ADDIS ABABA (Reuters) – Eritrea’s President Isaias Afwerki said on Saturday history was being made as he started his first visit to Ethiopia in more than two decades, days after the two neighbors declared an end to their “state of war”.
Arriving for three days of meetings, Isaias was greeted warmly at the airport by Ethiopian Prime Minister Abiy Ahmed, and thousands lined Addis Ababa’s main thoroughfare Bole Road, sporting T-shirts emblazoned with the pictures of both leaders.
The visit comes just days after Abiy visited Eritrea and signed a pact with Isaias on resuming ties, a move that ended a near 20-year military standoff after a border war.
“Words cannot express the joy we are feeling now. History is being made as we speak,” Isaias said during a lunch hosted by Abiy.
“Lives have perished but we are lucky to observe today … We are one people – whoever forgets that does not understand our situation.”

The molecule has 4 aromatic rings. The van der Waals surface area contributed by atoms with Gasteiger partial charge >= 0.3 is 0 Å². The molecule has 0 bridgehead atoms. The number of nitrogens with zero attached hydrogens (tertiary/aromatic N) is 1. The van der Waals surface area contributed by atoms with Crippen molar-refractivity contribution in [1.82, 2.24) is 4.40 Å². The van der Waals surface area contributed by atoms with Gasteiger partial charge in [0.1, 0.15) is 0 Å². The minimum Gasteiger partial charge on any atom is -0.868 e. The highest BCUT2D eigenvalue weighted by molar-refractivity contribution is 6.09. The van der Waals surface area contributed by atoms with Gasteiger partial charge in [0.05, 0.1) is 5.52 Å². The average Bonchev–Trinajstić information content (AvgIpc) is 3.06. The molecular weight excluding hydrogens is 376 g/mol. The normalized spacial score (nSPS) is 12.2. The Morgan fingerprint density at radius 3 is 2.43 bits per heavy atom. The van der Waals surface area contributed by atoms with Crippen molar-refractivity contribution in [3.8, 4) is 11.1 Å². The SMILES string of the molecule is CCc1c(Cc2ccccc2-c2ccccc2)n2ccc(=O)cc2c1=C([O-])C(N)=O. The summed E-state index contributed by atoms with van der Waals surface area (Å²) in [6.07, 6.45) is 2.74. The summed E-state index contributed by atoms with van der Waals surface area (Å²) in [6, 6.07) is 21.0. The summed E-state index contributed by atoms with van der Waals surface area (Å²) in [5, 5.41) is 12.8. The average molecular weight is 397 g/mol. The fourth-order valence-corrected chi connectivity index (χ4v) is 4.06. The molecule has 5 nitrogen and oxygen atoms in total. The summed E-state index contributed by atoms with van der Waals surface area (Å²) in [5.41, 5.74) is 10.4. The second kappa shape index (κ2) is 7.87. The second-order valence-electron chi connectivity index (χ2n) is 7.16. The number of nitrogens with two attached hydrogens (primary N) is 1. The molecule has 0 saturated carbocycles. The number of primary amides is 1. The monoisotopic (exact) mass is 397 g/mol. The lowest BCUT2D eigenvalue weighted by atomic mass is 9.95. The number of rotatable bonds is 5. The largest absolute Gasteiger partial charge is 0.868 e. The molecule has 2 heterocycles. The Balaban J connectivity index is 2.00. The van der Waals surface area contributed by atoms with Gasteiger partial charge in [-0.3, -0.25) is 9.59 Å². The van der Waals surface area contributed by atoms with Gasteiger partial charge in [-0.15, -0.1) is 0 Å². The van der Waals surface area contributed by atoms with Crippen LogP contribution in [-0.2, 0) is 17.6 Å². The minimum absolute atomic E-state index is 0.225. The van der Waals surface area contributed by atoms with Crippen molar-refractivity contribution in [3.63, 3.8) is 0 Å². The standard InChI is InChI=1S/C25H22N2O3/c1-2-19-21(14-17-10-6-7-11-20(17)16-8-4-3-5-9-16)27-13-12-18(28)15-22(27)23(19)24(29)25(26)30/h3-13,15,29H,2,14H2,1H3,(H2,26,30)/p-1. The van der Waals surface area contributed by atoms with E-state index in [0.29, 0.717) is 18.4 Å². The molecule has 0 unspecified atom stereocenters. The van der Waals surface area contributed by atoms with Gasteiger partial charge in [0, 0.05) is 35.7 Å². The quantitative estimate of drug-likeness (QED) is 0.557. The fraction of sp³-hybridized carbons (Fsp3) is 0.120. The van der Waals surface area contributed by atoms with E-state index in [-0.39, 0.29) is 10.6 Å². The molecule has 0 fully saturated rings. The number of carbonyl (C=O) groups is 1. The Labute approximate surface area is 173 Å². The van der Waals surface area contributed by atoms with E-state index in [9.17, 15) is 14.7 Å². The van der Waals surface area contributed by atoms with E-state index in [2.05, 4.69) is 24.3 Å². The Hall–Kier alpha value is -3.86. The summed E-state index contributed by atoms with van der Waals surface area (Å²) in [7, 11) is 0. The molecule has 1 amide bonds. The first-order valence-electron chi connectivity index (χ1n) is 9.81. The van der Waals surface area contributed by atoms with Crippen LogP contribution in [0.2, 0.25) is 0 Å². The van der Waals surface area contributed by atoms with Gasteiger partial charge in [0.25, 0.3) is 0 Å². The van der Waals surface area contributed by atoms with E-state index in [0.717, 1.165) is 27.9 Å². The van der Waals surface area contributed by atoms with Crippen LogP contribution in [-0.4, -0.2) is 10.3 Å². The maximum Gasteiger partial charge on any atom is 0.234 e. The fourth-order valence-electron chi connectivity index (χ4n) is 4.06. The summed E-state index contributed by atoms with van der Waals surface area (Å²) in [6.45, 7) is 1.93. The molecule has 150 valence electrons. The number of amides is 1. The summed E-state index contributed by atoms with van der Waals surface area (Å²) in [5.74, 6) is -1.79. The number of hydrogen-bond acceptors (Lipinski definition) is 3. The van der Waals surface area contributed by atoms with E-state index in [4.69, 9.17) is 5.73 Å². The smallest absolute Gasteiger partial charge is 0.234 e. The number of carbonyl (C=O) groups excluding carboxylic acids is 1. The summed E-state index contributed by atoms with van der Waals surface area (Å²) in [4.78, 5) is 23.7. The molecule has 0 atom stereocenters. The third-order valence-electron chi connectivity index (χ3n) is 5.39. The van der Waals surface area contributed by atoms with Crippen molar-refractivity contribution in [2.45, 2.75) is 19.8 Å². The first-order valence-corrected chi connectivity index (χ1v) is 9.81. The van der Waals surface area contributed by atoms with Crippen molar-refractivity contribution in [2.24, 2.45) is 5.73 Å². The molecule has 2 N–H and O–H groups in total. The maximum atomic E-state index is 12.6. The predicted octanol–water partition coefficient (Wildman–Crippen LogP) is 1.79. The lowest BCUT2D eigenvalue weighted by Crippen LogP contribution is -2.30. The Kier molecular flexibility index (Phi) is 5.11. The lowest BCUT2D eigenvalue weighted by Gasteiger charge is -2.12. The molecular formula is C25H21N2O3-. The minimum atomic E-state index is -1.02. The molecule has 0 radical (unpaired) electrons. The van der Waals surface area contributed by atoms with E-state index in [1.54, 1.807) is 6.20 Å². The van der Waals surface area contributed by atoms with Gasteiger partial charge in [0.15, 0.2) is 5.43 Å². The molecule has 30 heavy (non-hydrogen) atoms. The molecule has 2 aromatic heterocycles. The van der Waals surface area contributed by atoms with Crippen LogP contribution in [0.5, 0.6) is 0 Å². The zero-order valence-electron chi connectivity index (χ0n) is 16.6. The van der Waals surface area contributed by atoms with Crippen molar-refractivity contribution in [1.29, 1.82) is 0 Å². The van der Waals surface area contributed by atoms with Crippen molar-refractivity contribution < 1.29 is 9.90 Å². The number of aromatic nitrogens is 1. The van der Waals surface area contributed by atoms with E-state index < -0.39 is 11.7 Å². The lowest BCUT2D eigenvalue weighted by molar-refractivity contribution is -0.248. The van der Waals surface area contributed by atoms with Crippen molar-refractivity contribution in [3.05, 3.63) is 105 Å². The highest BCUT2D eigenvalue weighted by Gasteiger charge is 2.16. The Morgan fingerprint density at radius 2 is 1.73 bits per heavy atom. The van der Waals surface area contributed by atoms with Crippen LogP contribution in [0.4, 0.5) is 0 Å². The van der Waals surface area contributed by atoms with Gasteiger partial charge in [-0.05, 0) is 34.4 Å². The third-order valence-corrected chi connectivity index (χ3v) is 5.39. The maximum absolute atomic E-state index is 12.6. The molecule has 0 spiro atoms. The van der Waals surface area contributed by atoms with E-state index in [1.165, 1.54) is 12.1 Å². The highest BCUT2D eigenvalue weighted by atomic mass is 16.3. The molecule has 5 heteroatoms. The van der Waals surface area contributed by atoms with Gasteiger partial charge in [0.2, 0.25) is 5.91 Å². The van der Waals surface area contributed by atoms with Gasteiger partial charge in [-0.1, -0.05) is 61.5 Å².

Abiy introduced Isaias to guests attending the lunch as an “esteemed and missed guest”.
Eritrea formally seceded from Ethiopia in 1993 after a long battle for independence, but the two went to war in 1998 over a border dispute. Though a peace deal was signed two years later, Ethiopia refused to implement it, saying it wanted more talks.
Reconciliation between Ethiopia and Eritrea could change politics and security in the volatile Horn of Africa region, which hundreds of thousands of young people have fled in search of safety and opportunities in Europe.
During the lunch, Abiy presented Isaias with a gold ring, while a painter handed Isaias a giant portrait of the Eritrean leader.
Ethiopia’s government spokesman said Isaias and his delegation would visit an industrial park in the southern Ethiopian town of Hawassa later on Saturday. Isaias was also due to give a speech in Addis Ababa on Sunday.
Eritrea is due to reopen its embassy in Addis Ababa on Monday for the first time since 1998.
Eritrea’s Information Minister Yemane Meskel said on Twitter Isaias was accompanied by several ministers and other senior government officials.
Abiy, who is also trying to bring stability to a country that has been torn by protests since 2015, survived a grenade attack last month.